Most fashion is cyclical. Ebbing and flowing from our trend-driven conscious as we either lament or celebrate its return. This sartorial revival culture, however, begs the question of the existence of true originality. Are there still designs so unique they can’t be pigeonholed nor linked to a prior influence? Is there still such a thing as spontaneous creativity?
If you are Iris Van Herpen then you can quite confidently answer, yes. The Dutch designer has become something of a cult hero for her distinct type of science-fashion. Her designs are archetypal for their otherworldly futurism, their particularly oceanic regime and their mesmerising fluidity. This year marks the 15th anniversary for the 38-year-old’s eponymous label. A career born from a technical arts degree, Van Herpen celebrated her milestone yesterday with another breathtaking presentation – a blend of fashion physicality and virtual multimedia.
Van Herpen has long employed the prowess of technology, experimenting with 3-D printing since her early days. She now combines methods both traditional and exceptional to create her delicate yet spectacularly sci-fi world, and employs exemplary, if unusual, commodities to do so. Fuelling sustainability through repurposing and upcycling (with materials like banana leaf, raw silk, upcycled organza and unique fibres) many are created via 3-D printing to created their shredded kirigami form. The result is a feathery lightness – a fine art construct that invents a type of fictional fossil vertebrae. Or reflects the intricacies of a vascular system. The architecture of her fashion is so lithe it dances like the mesmerising sway of coral in a soft tide – while also being, incomprehensibly, a wearable textile.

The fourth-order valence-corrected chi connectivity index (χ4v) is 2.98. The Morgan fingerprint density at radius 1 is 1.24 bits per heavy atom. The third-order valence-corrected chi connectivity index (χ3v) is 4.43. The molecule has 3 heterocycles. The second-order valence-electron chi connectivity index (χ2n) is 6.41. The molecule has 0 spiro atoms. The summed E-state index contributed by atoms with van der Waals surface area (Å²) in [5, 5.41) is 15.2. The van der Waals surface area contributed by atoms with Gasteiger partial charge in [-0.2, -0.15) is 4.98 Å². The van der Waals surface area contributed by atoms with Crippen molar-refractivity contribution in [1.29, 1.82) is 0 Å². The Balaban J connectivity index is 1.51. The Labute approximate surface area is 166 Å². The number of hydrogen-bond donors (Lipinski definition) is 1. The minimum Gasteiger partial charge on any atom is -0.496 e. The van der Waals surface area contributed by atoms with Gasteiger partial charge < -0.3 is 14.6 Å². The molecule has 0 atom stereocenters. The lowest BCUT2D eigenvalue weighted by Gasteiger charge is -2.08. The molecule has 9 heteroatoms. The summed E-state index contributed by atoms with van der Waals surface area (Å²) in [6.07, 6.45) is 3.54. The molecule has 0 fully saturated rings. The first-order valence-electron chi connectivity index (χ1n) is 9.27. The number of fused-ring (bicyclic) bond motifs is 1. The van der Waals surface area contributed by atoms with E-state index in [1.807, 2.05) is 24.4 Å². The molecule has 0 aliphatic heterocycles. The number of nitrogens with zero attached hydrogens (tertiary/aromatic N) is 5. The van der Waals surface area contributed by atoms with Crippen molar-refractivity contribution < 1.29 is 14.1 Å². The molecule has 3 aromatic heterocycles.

For this collection, in a narrative inspired by Ovid’s 8th Century literary poem Metamorphoses, Van Herpen conjured his depiction of the fundamental human experience. An existential dedication through physical garments, the presentation was also to include a selection of digital creations to be worn by avatars in a unique sequence. However, due to technical operators coming down with COVID this part was unfortunately cancelled. Van Herpen is a champion of metaverse opportunity, her aesthetic and ethic has always been about moving forward. She explains that as we attend more and more digital events our acceptance of the neo-world, and our own inevitable augmented personas, will extend to eventually desiring to be digitally well dressed, too.
Perhaps there’s a kind of grim irony that this side of her show could only happen if the technology lined up. That although the metaverse is hovering above our future like a particularly daunting episode of Black Mirror, it is also at the mercy of human intervention. Whether we’re on board or not, the truth is the next generation of fashion lovers will most likely purchase as much physical fashion as they will NFT alternate realty design.
For now, however, watching the living, breathing craftsmanship of Van Herpen’s three-dimensional masterpieces is all the spoils we need. The wrapped organza Aphrodite gowns that billowed in dramatic proportions, the extreme bronze flaming bodysuit with the beautiful juxtaposition of both soft sheer silk and sculptural claw fasteners and the super sea urchins gowns, embroidered with feminine form and drawing parallels to the surreal silhouette appliqués of Elsa Schiaparelli – another female renegade and pioneer of fashionable artistic liberation.
Van Herpen’s star is rapidly on the rise, she has become a spotlight name for the annual Met Gala fantastical. Solange Knowles, Grimes, Winnie Harlow and Lady Gaga have all worn her gravity-defying looks, some so spectacularly theatrical they’ve became instantly iconic. Van Herpen’s boundary-pushing is challenging the industry to look beyond the status quo to find new, responsible ways to produce truly unique, avant-garde fashion. And isn’t that exactly what the future of haute couture should be?